1. course offer - as someone who is very specific about their interests always look for the upcoming course schedule - I can not overstate how important it is to have an idea about what a particular school (no matter how prestigous) offers in current curriculum. At Michigan my biggest problem was to actually select the courses that I want the most as the course offer is very strong on the above mentioned topics - you can have an entire semester filled with classes dealing with private equity, finance, accounting -and these are all law courses. which brings me to point no. 2

2. look at what opportunities you exploit at other graduate schools - in your (and mine) case - the business school. I am sure all of the universities have great business school, especially Upenn, but enrolling at business course might not always be easy (i know for a fact thats the case at Upenn). At Ross Business school (top 10 business school) you can choose ANY course that they offer and it is very easy to get in - AND you can take up 6 credits - if you want you can take 3-4 MBA course on any topic that you want to get a business perspective as well. Ross has a great offer on private equity, VC and enterpreneurship

3. (back at the law school curriculum) look for clinics that the law school offer (and again - your chances on getting in) Michigan Law has a lot of relevant clinics that might interest you including enterpreneurship clinic and even venture capital lab (you work on real deal with Detroit based investors - it may be a little more complicated to get in but totally realistic)

4. as for networking opportunities - you dont have to worry about the lack of opporutnities - we get law firms and practitioners coming to recruit and speak at michigan pretty much every day - and at Michigan you are not going to compete for these contacts with too many people because we are a small size and not everybody wants to stay in the U.S after graduation. However you have to be aware of the fact that getting a full time job in the U.S.A is a very hard thing to accomplish no matter where you go to school so you should prepared to invest significant amount of time to do your own research and contact people on your own.


<blockquote>Hello everyone!
I am having a bad time choosing the right LLM program for me.

I have been admitted to UPenn, UMich, Berkeley, UCLA, Fordham, Notre Dame and Northwestern, but so far I only received decent scholarships from Fordham, UCLA, Michigan and Notre Dame.

Right now I am between Michigan and Fordham and I am interested in entrepreneurship and venture capital. I know that Michigan is better ranked, but my idea is to stay one year after finishing my LLM working at law firm in NYC. What do you think would be better for me?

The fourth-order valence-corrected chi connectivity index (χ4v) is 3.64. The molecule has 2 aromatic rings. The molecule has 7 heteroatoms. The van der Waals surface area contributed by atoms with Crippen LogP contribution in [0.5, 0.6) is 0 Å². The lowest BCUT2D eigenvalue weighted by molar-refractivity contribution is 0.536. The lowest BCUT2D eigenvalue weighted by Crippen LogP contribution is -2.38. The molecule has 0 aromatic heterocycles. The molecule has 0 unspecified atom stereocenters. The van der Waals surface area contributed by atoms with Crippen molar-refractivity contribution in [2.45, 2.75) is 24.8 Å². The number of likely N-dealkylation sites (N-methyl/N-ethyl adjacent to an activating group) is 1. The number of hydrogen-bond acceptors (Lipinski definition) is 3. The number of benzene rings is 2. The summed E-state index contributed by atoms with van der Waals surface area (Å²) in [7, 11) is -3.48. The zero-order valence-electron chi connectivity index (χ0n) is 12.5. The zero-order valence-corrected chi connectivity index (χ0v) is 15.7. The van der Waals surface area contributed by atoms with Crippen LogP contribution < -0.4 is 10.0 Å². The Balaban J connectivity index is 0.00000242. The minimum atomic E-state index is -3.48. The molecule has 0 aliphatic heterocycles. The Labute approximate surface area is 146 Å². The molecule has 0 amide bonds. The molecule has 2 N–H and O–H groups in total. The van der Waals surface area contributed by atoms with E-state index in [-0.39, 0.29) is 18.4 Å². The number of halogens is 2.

Thank you!
</blockquote>
quote
Mogsi

Thank you Corfin! I am still doubtful........

Thank you Corfin! I am still doubtful........
quote
jsd

Michigan for certain. No second thoughts

Michigan for certain. No second thoughts
quote
Mogsi

Thank you JSD, I understand that Mich is better ranked, but are Fordham LLM programs bad rendered? I mean, I know that LLM is differently ranked than JD (although there is no official ranking) and they tend to obtain better jobs at the . On the other hand I am afraid that the Mich LLM program might be too small and a bit isolated.

Thank you JSD, I understand that Mich is better ranked, but are Fordham LLM programs bad rendered? I mean, I know that LLM is differently ranked than JD (although there is no official ranking) and they tend to obtain better jobs at the . On the other hand I am afraid that the Mich LLM program might be too small and a bit isolated.
quote
jsd

Thank you JSD, I understand that Mich is better ranked, but are Fordham LLM programs bad rendered? I mean, I know that LLM is differently ranked than JD (although there is no official ranking) and they tend to obtain better jobs at the . On the other hand I am afraid that the Mich LLM program might be too small and a bit isolated.


There is a huge rank difference between the two. Tremendous. For JDs it might actually make some sense to choose Fordham because it helps then stay in NY and network but for an LLM it's pointless because the chances of a job are equally bad for both.

<blockquote>Thank you JSD, I understand that Mich is better ranked, but are Fordham LLM programs bad rendered? I mean, I know that LLM is differently ranked than JD (although there is no official ranking) and they tend to obtain better jobs at the . On the other hand I am afraid that the Mich LLM program might be too small and a bit isolated. </blockquote>

There is a huge rank difference between the two. Tremendous. For JDs it might actually make some sense to choose Fordham because it helps then stay in NY and network but for an LLM it's pointless because the chances of a job are equally bad for both.
quote